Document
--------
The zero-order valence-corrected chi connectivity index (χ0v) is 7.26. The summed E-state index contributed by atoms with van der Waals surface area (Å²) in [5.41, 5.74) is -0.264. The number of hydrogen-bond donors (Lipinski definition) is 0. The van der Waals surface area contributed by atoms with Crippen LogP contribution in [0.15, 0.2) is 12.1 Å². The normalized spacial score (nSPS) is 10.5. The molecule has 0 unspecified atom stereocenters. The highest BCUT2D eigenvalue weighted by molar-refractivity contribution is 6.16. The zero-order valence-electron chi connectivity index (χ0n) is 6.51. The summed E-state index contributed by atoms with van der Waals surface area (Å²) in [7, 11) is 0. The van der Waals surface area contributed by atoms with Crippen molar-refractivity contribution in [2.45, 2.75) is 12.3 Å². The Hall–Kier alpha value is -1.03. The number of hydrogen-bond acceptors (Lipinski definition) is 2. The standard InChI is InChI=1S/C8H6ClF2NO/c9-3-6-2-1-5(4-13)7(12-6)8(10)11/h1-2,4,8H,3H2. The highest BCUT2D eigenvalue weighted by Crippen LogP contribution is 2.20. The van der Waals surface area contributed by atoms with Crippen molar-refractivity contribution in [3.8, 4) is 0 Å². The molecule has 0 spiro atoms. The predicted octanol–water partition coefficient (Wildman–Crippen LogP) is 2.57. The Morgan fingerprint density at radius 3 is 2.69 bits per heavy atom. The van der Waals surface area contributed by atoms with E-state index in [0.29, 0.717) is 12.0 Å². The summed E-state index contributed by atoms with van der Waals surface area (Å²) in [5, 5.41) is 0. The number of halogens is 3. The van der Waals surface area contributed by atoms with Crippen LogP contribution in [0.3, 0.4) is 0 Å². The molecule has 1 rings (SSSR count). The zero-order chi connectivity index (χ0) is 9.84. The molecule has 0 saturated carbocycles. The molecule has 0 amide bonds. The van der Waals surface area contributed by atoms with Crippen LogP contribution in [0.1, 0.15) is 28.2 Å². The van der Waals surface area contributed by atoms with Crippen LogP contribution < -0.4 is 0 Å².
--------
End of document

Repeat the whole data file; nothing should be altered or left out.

The zero-order valence-corrected chi connectivity index (χ0v) is 7.26. The summed E-state index contributed by atoms with van der Waals surface area (Å²) in [5.41, 5.74) is -0.264. The number of hydrogen-bond donors (Lipinski definition) is 0. The van der Waals surface area contributed by atoms with Crippen LogP contribution in [0.15, 0.2) is 12.1 Å². The normalized spacial score (nSPS) is 10.5. The molecule has 0 unspecified atom stereocenters. The highest BCUT2D eigenvalue weighted by molar-refractivity contribution is 6.16. The zero-order valence-electron chi connectivity index (χ0n) is 6.51. The summed E-state index contributed by atoms with van der Waals surface area (Å²) in [7, 11) is 0. The van der Waals surface area contributed by atoms with Crippen molar-refractivity contribution in [2.45, 2.75) is 12.3 Å². The Hall–Kier alpha value is -1.03. The number of hydrogen-bond acceptors (Lipinski definition) is 2. The standard InChI is InChI=1S/C8H6ClF2NO/c9-3-6-2-1-5(4-13)7(12-6)8(10)11/h1-2,4,8H,3H2. The highest BCUT2D eigenvalue weighted by Crippen LogP contribution is 2.20. The van der Waals surface area contributed by atoms with Crippen molar-refractivity contribution in [3.8, 4) is 0 Å². The molecule has 0 spiro atoms. The predicted octanol–water partition coefficient (Wildman–Crippen LogP) is 2.57. The Morgan fingerprint density at radius 3 is 2.69 bits per heavy atom. The van der Waals surface area contributed by atoms with E-state index in [0.29, 0.717) is 12.0 Å². The summed E-state index contributed by atoms with van der Waals surface area (Å²) in [5, 5.41) is 0. The number of halogens is 3. The van der Waals surface area contributed by atoms with Crippen LogP contribution in [0.3, 0.4) is 0 Å². The molecule has 1 rings (SSSR count). The zero-order chi connectivity index (χ0) is 9.84. The molecule has 0 saturated carbocycles. The molecule has 0 amide bonds. The van der Waals surface area contributed by atoms with Crippen LogP contribution in [0.1, 0.15) is 28.2 Å². The van der Waals surface area contributed by atoms with Crippen LogP contribution < -0.4 is 0 Å².